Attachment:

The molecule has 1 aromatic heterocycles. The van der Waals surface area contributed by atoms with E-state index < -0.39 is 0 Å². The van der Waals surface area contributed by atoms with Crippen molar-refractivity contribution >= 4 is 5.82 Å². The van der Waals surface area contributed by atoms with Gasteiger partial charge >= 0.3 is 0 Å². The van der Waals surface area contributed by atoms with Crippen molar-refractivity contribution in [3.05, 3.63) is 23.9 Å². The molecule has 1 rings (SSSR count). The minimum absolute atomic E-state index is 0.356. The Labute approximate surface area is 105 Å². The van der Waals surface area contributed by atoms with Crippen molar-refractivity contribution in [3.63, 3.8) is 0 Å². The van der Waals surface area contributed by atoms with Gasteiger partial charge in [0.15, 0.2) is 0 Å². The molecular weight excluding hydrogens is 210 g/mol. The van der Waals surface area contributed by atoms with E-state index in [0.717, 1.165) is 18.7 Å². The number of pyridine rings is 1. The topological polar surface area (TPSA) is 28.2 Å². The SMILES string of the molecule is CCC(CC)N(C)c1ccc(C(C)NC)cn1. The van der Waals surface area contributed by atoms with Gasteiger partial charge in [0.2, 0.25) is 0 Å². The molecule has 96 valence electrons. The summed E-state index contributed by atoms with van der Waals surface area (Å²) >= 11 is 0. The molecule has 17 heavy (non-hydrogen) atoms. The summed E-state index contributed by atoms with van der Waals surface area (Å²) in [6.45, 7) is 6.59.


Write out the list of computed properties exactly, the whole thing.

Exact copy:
The molecule has 1 aromatic heterocycles. The van der Waals surface area contributed by atoms with E-state index < -0.39 is 0 Å². The van der Waals surface area contributed by atoms with Crippen molar-refractivity contribution >= 4 is 5.82 Å². The van der Waals surface area contributed by atoms with Gasteiger partial charge >= 0.3 is 0 Å². The van der Waals surface area contributed by atoms with Crippen molar-refractivity contribution in [3.05, 3.63) is 23.9 Å². The molecule has 1 rings (SSSR count). The minimum absolute atomic E-state index is 0.356. The Labute approximate surface area is 105 Å². The van der Waals surface area contributed by atoms with Crippen molar-refractivity contribution in [3.63, 3.8) is 0 Å². The van der Waals surface area contributed by atoms with Gasteiger partial charge in [0.15, 0.2) is 0 Å². The molecular weight excluding hydrogens is 210 g/mol. The van der Waals surface area contributed by atoms with E-state index in [0.717, 1.165) is 18.7 Å². The number of pyridine rings is 1. The topological polar surface area (TPSA) is 28.2 Å². The SMILES string of the molecule is CCC(CC)N(C)c1ccc(C(C)NC)cn1. The van der Waals surface area contributed by atoms with Gasteiger partial charge in [0.2, 0.25) is 0 Å². The molecule has 96 valence electrons. The summed E-state index contributed by atoms with van der Waals surface area (Å²) >= 11 is 0. The molecule has 17 heavy (non-hydrogen) atoms. The summed E-state index contributed by atoms with van der Waals surface area (Å²) in [6.45, 7) is 6.59.